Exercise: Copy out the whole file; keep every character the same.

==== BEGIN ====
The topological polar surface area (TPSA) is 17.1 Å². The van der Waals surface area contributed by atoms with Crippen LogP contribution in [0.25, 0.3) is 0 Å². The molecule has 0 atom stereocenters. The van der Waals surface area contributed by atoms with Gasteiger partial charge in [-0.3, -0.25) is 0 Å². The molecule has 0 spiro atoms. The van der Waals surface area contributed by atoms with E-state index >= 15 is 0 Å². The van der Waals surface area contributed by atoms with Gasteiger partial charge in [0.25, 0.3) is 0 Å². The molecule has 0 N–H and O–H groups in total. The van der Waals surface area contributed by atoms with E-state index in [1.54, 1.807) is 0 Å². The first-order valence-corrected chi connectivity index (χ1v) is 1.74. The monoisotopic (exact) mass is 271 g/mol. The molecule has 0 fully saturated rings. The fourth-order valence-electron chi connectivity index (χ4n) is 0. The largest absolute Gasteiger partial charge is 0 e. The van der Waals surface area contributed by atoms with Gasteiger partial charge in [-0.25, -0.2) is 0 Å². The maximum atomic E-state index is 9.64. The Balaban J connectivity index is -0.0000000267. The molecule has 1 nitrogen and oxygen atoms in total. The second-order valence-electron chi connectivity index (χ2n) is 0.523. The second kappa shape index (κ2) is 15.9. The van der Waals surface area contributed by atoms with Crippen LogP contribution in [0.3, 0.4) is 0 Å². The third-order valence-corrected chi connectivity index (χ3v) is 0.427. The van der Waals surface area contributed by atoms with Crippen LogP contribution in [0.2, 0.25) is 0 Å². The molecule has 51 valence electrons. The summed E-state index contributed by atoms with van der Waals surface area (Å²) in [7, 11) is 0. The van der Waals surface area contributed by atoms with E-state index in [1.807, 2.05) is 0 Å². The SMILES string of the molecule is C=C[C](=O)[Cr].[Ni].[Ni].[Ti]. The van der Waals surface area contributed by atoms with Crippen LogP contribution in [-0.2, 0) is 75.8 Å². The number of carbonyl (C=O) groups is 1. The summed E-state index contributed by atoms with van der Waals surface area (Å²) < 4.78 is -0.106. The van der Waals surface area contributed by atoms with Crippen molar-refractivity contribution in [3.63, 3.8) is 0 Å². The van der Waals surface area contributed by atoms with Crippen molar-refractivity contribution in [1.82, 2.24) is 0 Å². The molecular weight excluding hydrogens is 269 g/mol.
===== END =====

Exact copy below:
The topological polar surface area (TPSA) is 17.1 Å². The van der Waals surface area contributed by atoms with Crippen LogP contribution in [0.25, 0.3) is 0 Å². The molecule has 0 atom stereocenters. The van der Waals surface area contributed by atoms with Gasteiger partial charge in [-0.3, -0.25) is 0 Å². The molecule has 0 spiro atoms. The van der Waals surface area contributed by atoms with E-state index >= 15 is 0 Å². The van der Waals surface area contributed by atoms with Gasteiger partial charge in [0.25, 0.3) is 0 Å². The molecule has 0 N–H and O–H groups in total. The van der Waals surface area contributed by atoms with E-state index in [1.54, 1.807) is 0 Å². The first-order valence-corrected chi connectivity index (χ1v) is 1.74. The monoisotopic (exact) mass is 271 g/mol. The molecule has 0 fully saturated rings. The fourth-order valence-electron chi connectivity index (χ4n) is 0. The largest absolute Gasteiger partial charge is 0 e. The van der Waals surface area contributed by atoms with Gasteiger partial charge in [-0.25, -0.2) is 0 Å². The maximum atomic E-state index is 9.64. The Balaban J connectivity index is -0.0000000267. The molecule has 1 nitrogen and oxygen atoms in total. The second-order valence-electron chi connectivity index (χ2n) is 0.523. The second kappa shape index (κ2) is 15.9. The van der Waals surface area contributed by atoms with Crippen LogP contribution in [0.3, 0.4) is 0 Å². The third-order valence-corrected chi connectivity index (χ3v) is 0.427. The van der Waals surface area contributed by atoms with Crippen LogP contribution in [0.2, 0.25) is 0 Å². The molecule has 51 valence electrons. The summed E-state index contributed by atoms with van der Waals surface area (Å²) in [7, 11) is 0. The van der Waals surface area contributed by atoms with E-state index in [1.807, 2.05) is 0 Å². The SMILES string of the molecule is C=C[C](=O)[Cr].[Ni].[Ni].[Ti]. The van der Waals surface area contributed by atoms with Crippen LogP contribution in [-0.2, 0) is 75.8 Å². The number of carbonyl (C=O) groups is 1. The summed E-state index contributed by atoms with van der Waals surface area (Å²) < 4.78 is -0.106. The van der Waals surface area contributed by atoms with Crippen molar-refractivity contribution in [3.63, 3.8) is 0 Å². The van der Waals surface area contributed by atoms with Crippen molar-refractivity contribution in [1.82, 2.24) is 0 Å². The molecular weight excluding hydrogens is 269 g/mol.